Interview having a polyglot: tim doner

Tim_Doner_Mango_Languages.jpgMango Languages lately interviewed American polyglot and Harvard linguistics undergraduate,Tim Doner, to inquire about him about linguistics, as being a polyglot, and language education advocacy. Let his insights keep you going to find out more languages —and about language itself.

Tim Doner was introduced in to the limelight as he began posting videos of themself speaking various languages to YouTube – he was 16 at that time and received a lot of media attention. His later video “Teen Speaks 20 Languages” propelled him to polyglot status within the language-learning world. Since that time, he’s been interviewed in a number of prominent newspapers and media outlets. He’s also used his recognition to become an advocate for learning. His message is that this: anybody can become familiar with a language which is necessary to know how other cultures see the world to have peace.

A lot of you studying this can be thinking, how do i fit learning into my hectic agenda? Well, Tim is really a university student (studying Linguistics!), so he does not have a lot of time for you to study languages. What he attempts to do is make learning as passive as you possibly can: He’ll spend time watching/hearing this news in the target languages or hearing pop songs. They’ll really go to town your mind without trying, plus, you’ll possess a constant vocabulary list to drag from. Even when you’re learning one new word each day, it’s still in front of the mind and it is still relevant.

We requested Tim how he’d define fluency, because it’s certainly a difficult term which has a variety of interpretations. “It’s problematic to state there’s one umbrella meaning of fluency”. It truly depends upon what one’s goals have been in the languages learned. For instance, you may be conversationally experienced in a language, yet would be unable to discuss philosophy or even the tax code. Even native loudspeakers of the language might have difficulty expressing themselves inside a given subject. Tim explains, “I have ample professors who don’t speak British natively, yet possess a command from the language that’s much better than mine.” Tim also raises the concept that you may be targeting fluency inside a subculture from the language. For instance, Tim pointed out he has lots of Greek buddies who studied the Iliad deeply in senior high school and therefore are frequently in a position to reference it in conversation. This subgroup doesn’t reflect every Greek speaker, only individuals that Tim frequently interacts with. Therefore, the idea of fluency crosses linguistic and cultural lines, which makes it even more complicated to pin lower.

As it pertains lower into it, it truly depends upon your objectives using the language you’re learning. “Fluency is one thing better defined upon personal lines.” Tim is really a “firm proponent of the fact that you are able to achieve a C2 level with rigorous study.” C2 refers back to the greatest degree of the CEFR (Common European Framework for Languages), in which the learner can understand everything heard or read. “I’ve seen individuals who haven’t began learning [a language] until their teens or twenties who’re impressive loudspeakers.”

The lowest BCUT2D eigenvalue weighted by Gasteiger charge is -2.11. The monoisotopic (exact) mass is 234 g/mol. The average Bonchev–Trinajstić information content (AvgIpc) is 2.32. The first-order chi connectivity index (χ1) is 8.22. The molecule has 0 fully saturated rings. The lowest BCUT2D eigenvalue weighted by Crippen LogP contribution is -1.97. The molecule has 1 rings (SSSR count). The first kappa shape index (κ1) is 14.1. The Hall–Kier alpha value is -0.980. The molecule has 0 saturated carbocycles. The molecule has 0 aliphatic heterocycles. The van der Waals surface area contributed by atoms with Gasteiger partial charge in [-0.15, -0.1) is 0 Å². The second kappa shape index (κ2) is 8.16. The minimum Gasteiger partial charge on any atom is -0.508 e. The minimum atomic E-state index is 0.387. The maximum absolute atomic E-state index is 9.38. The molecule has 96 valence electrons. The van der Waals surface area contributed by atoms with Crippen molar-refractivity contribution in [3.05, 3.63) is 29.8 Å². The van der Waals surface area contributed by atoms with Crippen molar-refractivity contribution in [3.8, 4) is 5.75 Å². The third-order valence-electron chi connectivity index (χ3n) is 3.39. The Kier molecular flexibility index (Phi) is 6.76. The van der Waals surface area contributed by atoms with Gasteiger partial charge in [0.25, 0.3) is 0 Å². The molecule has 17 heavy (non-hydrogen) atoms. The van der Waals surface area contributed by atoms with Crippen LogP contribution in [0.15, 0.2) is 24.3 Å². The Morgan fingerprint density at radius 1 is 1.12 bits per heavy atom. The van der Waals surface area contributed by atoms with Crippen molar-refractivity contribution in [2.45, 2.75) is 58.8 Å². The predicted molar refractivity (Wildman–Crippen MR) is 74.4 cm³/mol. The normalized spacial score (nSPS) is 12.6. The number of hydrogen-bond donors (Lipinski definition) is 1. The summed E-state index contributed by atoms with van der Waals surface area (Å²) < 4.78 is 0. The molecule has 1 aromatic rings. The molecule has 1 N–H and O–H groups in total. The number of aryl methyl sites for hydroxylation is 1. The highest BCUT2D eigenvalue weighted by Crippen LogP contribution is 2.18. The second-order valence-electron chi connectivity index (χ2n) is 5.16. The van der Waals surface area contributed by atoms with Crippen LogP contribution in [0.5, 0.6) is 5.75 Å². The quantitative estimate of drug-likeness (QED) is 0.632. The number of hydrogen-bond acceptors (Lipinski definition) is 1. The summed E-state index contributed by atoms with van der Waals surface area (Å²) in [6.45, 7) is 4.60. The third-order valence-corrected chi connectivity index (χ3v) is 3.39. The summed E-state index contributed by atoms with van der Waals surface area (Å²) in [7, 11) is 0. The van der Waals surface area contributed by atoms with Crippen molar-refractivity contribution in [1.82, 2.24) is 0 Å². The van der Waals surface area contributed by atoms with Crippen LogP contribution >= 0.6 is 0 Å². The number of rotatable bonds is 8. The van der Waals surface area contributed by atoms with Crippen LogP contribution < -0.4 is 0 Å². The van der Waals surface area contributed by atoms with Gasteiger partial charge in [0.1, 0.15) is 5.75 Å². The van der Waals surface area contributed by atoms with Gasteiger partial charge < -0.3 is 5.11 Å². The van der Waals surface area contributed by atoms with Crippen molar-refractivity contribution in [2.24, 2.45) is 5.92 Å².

Obviously, understanding a language is much more than vocabulary and phrases — culture-learning is the reason 50% from it. To be able to really immerse yourself within the culture, you need to learn how to understand appropriate cultural behaviors, for example how you can be polite and respectful inside your target language. Beyond these basics, it might be also smart to find out more about a brief history from the culture, just because a shared cultural or literary framework frequently unites people. It’s also wise to bring your personal goals into account inside your culture learning. For instance, you can look at trying Capoeira if you are learning Brazilian Portuguese or making authentic French dishes if you are learning French. Obviously, don’t pressure you to ultimately do a task should you not appreciate it — but it’s usually best to learn something totally new!

If you’d like to enhance how you learn languages, listen fully interview for additional advice from Tim Doner!

Which language are you currently motivated to learn next? With Mango, you’ve over 70 to select from. Determine if check your local library (in america or Canada) offers use of Mango Languages!


Teenage hyperpolyglot


ShadowMassacr13: Even his vocabulary in English is structured and above standard.

Ryan: That is quite simply, common sense.

chrisrockslol: yeah you need to have a good understanding of your native language to learn foreign language.

mintyfresh9080: The lighting makes them look like villains.

Kevin Nguyen: +mintyfresh9080 Taker of Lives.

Draw With Alice: mintyfresh9080 SO TRUE

TheAnkleSam: Amazing! He speaks well in all those languages! By the way, the way the Chinese girl is looking at him is like thinking ''Damn!!! He speaks Chinese!!!''

CoolKoon: +FichDichInDemArsch That depends on which two dialects are you comparing I guess…….

FichDichInDemArsch: +CoolKoon Sure. For instance, Mandarin itself has many dialects. I'm not talking about those, of course. I'm talking about full-fledged languages like Mandarin, Cantonese, Shanghainese, Sichuanese, Hakka, Wu, etc., which are all considered dialects of a single Chinese language. Now, that is stunningly ridiculous since there is probably more mutual intelligibility between say, Swedish and Albanian than between these "dialects".

Majd Tahan: His use of vocabulary is outstanding for his age.